If intercourse is hurting you, you are less likely to want to try for a baby, and for good reason; sex just isn’t feeling good anymore. Even worse, you may go ahead and try to ignore the pain, just so you can try to get pregnant which may make the underlying cause worse.
Painful intercourse, known as dyspareunia is a common condition, estimated to affect up to 20% of women in the US. It is most commonly experienced by postmenopausal women, though is not uncommon before. Up to 2% of women experience regular pain during intercourse. For as many as 15% of women, painful intercourse may occur up to a handful of times each year. Painful intercourse can affect both men and women, though is more common in women.
Symptoms of Painful Intercourse
Pain can occur both during and after intercourse. There are a number of possible causes of painful intercourse, and so there are various symptoms associated with this condition. Pain can be felt:
- at the point of penetration
- during sex
- during orgasm
- after sex
The timing of the onset of pain may help to determine the cause. Make note of any patterns, and write down any details that could help your gynecologist to diagnose the underlying condition.
Depending on the underlying condition, you may find the pain to be:
- like a burning sensation
- causes extreme tenderness
- like menstrual cramps
Descriptions of the pain will also be useful for diagnosis, so keep note of the type of pain, and the duration.
There are a number of potential causes of painful intercourse, so the more information you are able to give your gynecologist, the sooner they will be able to rule out some possible causes.
Possible Causes of Painful Intercourse
Pain during and after sex can be felt in the vagina or deeper in the pelvis.
Vaginal pain could be caused by:
- a sexually transmitted disease such as chlamydia or gonorrhoea
- an infection such as thrush (yeast infection)
- vaginismus - this is the involuntary and often painful tightening of the vaginal muscles at the time of attempted penetration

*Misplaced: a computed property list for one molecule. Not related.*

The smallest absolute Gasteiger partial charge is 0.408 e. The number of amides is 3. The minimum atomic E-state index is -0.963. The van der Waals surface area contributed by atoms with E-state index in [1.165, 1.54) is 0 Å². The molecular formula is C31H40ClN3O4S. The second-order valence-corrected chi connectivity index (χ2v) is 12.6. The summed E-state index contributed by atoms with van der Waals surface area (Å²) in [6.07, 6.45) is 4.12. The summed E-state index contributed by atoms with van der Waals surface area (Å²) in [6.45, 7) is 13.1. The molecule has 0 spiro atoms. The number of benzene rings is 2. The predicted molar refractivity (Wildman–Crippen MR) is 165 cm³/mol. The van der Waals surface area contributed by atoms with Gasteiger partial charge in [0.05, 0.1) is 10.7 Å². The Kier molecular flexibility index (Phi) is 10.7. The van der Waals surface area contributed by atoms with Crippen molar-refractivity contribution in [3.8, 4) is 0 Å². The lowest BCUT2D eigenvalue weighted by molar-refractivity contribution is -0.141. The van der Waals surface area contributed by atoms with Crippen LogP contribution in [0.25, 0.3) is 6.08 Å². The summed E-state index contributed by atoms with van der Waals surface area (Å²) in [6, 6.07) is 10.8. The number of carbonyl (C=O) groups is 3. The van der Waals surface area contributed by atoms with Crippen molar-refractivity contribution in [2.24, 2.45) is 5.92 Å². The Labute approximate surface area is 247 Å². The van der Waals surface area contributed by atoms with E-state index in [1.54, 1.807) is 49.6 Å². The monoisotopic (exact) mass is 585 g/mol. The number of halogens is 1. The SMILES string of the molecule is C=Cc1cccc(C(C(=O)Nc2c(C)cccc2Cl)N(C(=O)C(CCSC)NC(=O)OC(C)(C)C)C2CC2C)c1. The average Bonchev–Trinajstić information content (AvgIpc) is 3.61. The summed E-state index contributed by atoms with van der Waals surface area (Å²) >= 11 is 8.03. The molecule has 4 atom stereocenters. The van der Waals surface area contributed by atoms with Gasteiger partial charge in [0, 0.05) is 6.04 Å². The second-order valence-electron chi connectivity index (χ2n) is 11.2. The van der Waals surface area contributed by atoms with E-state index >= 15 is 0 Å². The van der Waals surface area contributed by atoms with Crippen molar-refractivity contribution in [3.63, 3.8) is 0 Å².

- menopause - the hormonal changes experienced during menopause can cause vaginal dryness and decreased sex drive
- a lack of arousal - vaginal dryness can cause pain during and after sex
- genital irritation or allergic reaction to spermicides, latex or hygiene products
- a psychiatric problem - stress, anxiety and depression can reduce the labido and cause painful intercourse. A history of sexual abuse could also cause anxiety around sex and intimacy that could lead to painful intercourse
Pelvic pain during and after sex could be caused by:
- a pelvic inflammatory disease – often an asymptomatic condition which can cause deep pelvic pain during and after sex
- endometriosis - according to research, around half of all women with endometriosis suffer from painful intercourse
- irritable bowel syndrome - sex can apply pressure to the intestines, causing pain to be felt deep in the pelvis
- uterine fibroids - noncancerous tumors of tissue on the uterus can cause pelvic discomfort both during and after sex
- uterine contractions - strong uterine contractions during and after orgasm can cause painful cramping
When to See a Doctor
Some women feel nervous about visiting a health professional about painful intercourse, however, the pain could be your body’s way of warning you that something is wrong. If left untreated, painful intercourse can decrease sex drive, reduce enjoyment during sex and increase anxiety before, during and after sex. Pain during intercourse should be resolved prior to trying to conceive, to rule out any infection and underlying condition.
If you experience pain during or after sex, you should discuss this with your gynecologist. Your gynecologist is best placed to diagnose the cause of the pain, and advise on treatment options.
You should make a note of any other symptoms that could be related to your condition, such as:
- vaginal bleeding
- irregular periods
- vaginal discharge
- involuntary muscle contractions
- vaginal dryness
Be sure to discuss these symptoms with your doctor, as they may help your doctor to give a proper diagnosis. There are many natural options to help with any of the above symptoms, but again, first it is important to have a doctor rule out infection or underlying reproductive health issues before deciding the best course of action.